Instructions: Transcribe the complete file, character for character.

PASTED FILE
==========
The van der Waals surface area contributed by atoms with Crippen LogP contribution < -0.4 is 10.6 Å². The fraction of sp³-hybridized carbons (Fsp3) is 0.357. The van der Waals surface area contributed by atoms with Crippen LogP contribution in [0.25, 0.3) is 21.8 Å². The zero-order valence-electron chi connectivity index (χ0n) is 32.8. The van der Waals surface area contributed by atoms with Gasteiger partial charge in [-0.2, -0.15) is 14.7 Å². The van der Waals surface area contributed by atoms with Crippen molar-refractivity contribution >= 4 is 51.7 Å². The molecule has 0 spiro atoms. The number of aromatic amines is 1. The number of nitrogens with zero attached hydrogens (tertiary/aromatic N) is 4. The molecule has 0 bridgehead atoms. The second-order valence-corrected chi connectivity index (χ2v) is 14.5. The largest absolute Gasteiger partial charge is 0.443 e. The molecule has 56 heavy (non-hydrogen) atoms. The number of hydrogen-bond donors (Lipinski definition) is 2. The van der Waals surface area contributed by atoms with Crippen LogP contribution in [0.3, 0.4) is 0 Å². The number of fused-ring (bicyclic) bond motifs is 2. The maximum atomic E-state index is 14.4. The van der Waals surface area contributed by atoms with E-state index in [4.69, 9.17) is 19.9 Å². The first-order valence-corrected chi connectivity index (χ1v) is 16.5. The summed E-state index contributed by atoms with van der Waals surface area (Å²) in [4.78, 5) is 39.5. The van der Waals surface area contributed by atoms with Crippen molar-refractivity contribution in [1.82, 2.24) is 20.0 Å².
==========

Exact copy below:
The van der Waals surface area contributed by atoms with Crippen LogP contribution < -0.4 is 10.6 Å². The fraction of sp³-hybridized carbons (Fsp3) is 0.357. The van der Waals surface area contributed by atoms with Crippen LogP contribution in [0.25, 0.3) is 21.8 Å². The zero-order valence-electron chi connectivity index (χ0n) is 32.8. The van der Waals surface area contributed by atoms with Gasteiger partial charge in [-0.2, -0.15) is 14.7 Å². The van der Waals surface area contributed by atoms with Crippen molar-refractivity contribution >= 4 is 51.7 Å². The molecule has 0 spiro atoms. The number of aromatic amines is 1. The number of nitrogens with zero attached hydrogens (tertiary/aromatic N) is 4. The molecule has 0 bridgehead atoms. The second-order valence-corrected chi connectivity index (χ2v) is 14.5. The largest absolute Gasteiger partial charge is 0.443 e. The molecule has 56 heavy (non-hydrogen) atoms. The number of hydrogen-bond donors (Lipinski definition) is 2. The van der Waals surface area contributed by atoms with Crippen LogP contribution in [0.3, 0.4) is 0 Å². The number of fused-ring (bicyclic) bond motifs is 2. The maximum atomic E-state index is 14.4. The van der Waals surface area contributed by atoms with E-state index in [4.69, 9.17) is 19.9 Å². The first-order valence-corrected chi connectivity index (χ1v) is 16.5. The summed E-state index contributed by atoms with van der Waals surface area (Å²) in [4.78, 5) is 39.5. The van der Waals surface area contributed by atoms with Crippen molar-refractivity contribution in [1.82, 2.24) is 20.0 Å².